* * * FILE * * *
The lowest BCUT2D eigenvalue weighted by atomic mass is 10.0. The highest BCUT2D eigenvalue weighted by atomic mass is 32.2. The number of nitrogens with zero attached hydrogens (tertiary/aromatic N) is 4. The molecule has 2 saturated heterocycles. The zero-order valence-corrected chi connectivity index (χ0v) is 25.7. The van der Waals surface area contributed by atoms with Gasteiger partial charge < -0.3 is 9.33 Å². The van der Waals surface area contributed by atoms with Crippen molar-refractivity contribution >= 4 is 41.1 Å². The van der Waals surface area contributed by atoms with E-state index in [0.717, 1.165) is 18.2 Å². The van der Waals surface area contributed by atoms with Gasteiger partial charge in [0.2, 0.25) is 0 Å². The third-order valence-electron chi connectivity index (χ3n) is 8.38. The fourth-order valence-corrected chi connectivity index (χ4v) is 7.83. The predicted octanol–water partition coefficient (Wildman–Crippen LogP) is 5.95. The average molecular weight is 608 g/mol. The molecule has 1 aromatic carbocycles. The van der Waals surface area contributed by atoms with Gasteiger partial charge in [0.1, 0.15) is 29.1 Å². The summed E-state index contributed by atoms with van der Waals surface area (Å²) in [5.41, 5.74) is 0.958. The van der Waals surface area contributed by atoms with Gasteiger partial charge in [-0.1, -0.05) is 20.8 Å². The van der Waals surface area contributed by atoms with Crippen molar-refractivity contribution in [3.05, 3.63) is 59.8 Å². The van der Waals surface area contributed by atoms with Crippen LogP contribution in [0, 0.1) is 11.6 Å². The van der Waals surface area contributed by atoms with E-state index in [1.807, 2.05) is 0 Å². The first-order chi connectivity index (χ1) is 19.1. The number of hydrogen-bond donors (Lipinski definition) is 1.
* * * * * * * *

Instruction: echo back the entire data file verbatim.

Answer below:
The lowest BCUT2D eigenvalue weighted by atomic mass is 10.0. The highest BCUT2D eigenvalue weighted by atomic mass is 32.2. The number of nitrogens with zero attached hydrogens (tertiary/aromatic N) is 4. The molecule has 2 saturated heterocycles. The zero-order valence-corrected chi connectivity index (χ0v) is 25.7. The van der Waals surface area contributed by atoms with Gasteiger partial charge < -0.3 is 9.33 Å². The van der Waals surface area contributed by atoms with Crippen molar-refractivity contribution >= 4 is 41.1 Å². The van der Waals surface area contributed by atoms with E-state index in [0.717, 1.165) is 18.2 Å². The van der Waals surface area contributed by atoms with Gasteiger partial charge in [0.2, 0.25) is 0 Å². The third-order valence-electron chi connectivity index (χ3n) is 8.38. The fourth-order valence-corrected chi connectivity index (χ4v) is 7.83. The predicted octanol–water partition coefficient (Wildman–Crippen LogP) is 5.95. The average molecular weight is 608 g/mol. The molecule has 1 aromatic carbocycles. The van der Waals surface area contributed by atoms with Gasteiger partial charge in [0.1, 0.15) is 29.1 Å². The summed E-state index contributed by atoms with van der Waals surface area (Å²) in [5.41, 5.74) is 0.958. The van der Waals surface area contributed by atoms with Gasteiger partial charge in [-0.1, -0.05) is 20.8 Å². The van der Waals surface area contributed by atoms with Crippen molar-refractivity contribution in [3.05, 3.63) is 59.8 Å². The van der Waals surface area contributed by atoms with Crippen LogP contribution in [0, 0.1) is 11.6 Å². The van der Waals surface area contributed by atoms with E-state index in [1.807, 2.05) is 0 Å². The first-order chi connectivity index (χ1) is 19.1. The number of hydrogen-bond donors (Lipinski definition) is 1.